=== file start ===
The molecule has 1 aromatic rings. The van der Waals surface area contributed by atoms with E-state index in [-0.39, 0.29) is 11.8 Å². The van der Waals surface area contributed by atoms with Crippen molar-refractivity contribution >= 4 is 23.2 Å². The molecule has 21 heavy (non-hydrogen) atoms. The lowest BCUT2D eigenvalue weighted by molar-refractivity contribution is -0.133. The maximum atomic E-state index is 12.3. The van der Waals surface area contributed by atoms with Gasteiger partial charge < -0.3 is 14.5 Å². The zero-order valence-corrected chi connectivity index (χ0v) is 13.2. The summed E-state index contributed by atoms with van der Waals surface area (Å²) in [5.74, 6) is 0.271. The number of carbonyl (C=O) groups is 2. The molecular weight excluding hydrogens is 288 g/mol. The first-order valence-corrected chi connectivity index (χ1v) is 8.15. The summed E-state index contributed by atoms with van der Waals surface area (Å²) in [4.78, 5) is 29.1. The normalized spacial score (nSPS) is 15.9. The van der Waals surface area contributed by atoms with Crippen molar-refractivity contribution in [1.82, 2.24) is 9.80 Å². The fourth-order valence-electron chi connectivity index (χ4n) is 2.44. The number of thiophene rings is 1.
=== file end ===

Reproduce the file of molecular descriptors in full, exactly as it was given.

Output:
The molecule has 1 aromatic rings. The van der Waals surface area contributed by atoms with E-state index in [-0.39, 0.29) is 11.8 Å². The van der Waals surface area contributed by atoms with Crippen molar-refractivity contribution >= 4 is 23.2 Å². The molecule has 21 heavy (non-hydrogen) atoms. The lowest BCUT2D eigenvalue weighted by molar-refractivity contribution is -0.133. The maximum atomic E-state index is 12.3. The van der Waals surface area contributed by atoms with Gasteiger partial charge < -0.3 is 14.5 Å². The zero-order valence-corrected chi connectivity index (χ0v) is 13.2. The summed E-state index contributed by atoms with van der Waals surface area (Å²) in [5.74, 6) is 0.271. The number of carbonyl (C=O) groups is 2. The molecular weight excluding hydrogens is 288 g/mol. The first-order valence-corrected chi connectivity index (χ1v) is 8.15. The summed E-state index contributed by atoms with van der Waals surface area (Å²) in [4.78, 5) is 29.1. The normalized spacial score (nSPS) is 15.9. The van der Waals surface area contributed by atoms with Crippen molar-refractivity contribution in [1.82, 2.24) is 9.80 Å². The fourth-order valence-electron chi connectivity index (χ4n) is 2.44. The number of thiophene rings is 1.